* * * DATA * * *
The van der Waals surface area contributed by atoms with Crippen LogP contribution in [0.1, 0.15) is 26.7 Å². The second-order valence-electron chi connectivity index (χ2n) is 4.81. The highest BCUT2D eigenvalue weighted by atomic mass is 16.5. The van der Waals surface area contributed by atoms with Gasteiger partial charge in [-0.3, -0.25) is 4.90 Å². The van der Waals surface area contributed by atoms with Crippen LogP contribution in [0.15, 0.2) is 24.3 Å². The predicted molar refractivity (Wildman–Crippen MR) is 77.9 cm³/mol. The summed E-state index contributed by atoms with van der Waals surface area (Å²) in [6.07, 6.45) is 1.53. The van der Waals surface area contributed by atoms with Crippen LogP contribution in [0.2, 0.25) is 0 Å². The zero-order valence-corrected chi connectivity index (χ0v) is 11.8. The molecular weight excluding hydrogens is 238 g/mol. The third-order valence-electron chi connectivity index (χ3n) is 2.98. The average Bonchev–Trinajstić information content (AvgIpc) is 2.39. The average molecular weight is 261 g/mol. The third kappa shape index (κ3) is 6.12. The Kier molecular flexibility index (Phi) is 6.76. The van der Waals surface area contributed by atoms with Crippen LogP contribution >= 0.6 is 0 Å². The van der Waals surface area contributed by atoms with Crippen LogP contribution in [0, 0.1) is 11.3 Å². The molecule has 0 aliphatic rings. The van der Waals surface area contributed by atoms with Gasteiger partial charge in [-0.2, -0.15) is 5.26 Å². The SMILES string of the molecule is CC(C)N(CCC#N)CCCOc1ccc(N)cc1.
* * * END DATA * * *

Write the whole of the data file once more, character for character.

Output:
The van der Waals surface area contributed by atoms with Crippen LogP contribution in [0.1, 0.15) is 26.7 Å². The second-order valence-electron chi connectivity index (χ2n) is 4.81. The highest BCUT2D eigenvalue weighted by atomic mass is 16.5. The van der Waals surface area contributed by atoms with Gasteiger partial charge in [-0.3, -0.25) is 4.90 Å². The van der Waals surface area contributed by atoms with Crippen LogP contribution in [0.15, 0.2) is 24.3 Å². The predicted molar refractivity (Wildman–Crippen MR) is 77.9 cm³/mol. The summed E-state index contributed by atoms with van der Waals surface area (Å²) in [6.07, 6.45) is 1.53. The van der Waals surface area contributed by atoms with Crippen LogP contribution in [0.2, 0.25) is 0 Å². The zero-order valence-corrected chi connectivity index (χ0v) is 11.8. The molecular weight excluding hydrogens is 238 g/mol. The third-order valence-electron chi connectivity index (χ3n) is 2.98. The average Bonchev–Trinajstić information content (AvgIpc) is 2.39. The average molecular weight is 261 g/mol. The third kappa shape index (κ3) is 6.12. The Kier molecular flexibility index (Phi) is 6.76. The van der Waals surface area contributed by atoms with Crippen LogP contribution >= 0.6 is 0 Å². The van der Waals surface area contributed by atoms with Crippen LogP contribution in [0, 0.1) is 11.3 Å². The molecule has 0 aliphatic rings. The van der Waals surface area contributed by atoms with Gasteiger partial charge in [-0.2, -0.15) is 5.26 Å². The SMILES string of the molecule is CC(C)N(CCC#N)CCCOc1ccc(N)cc1.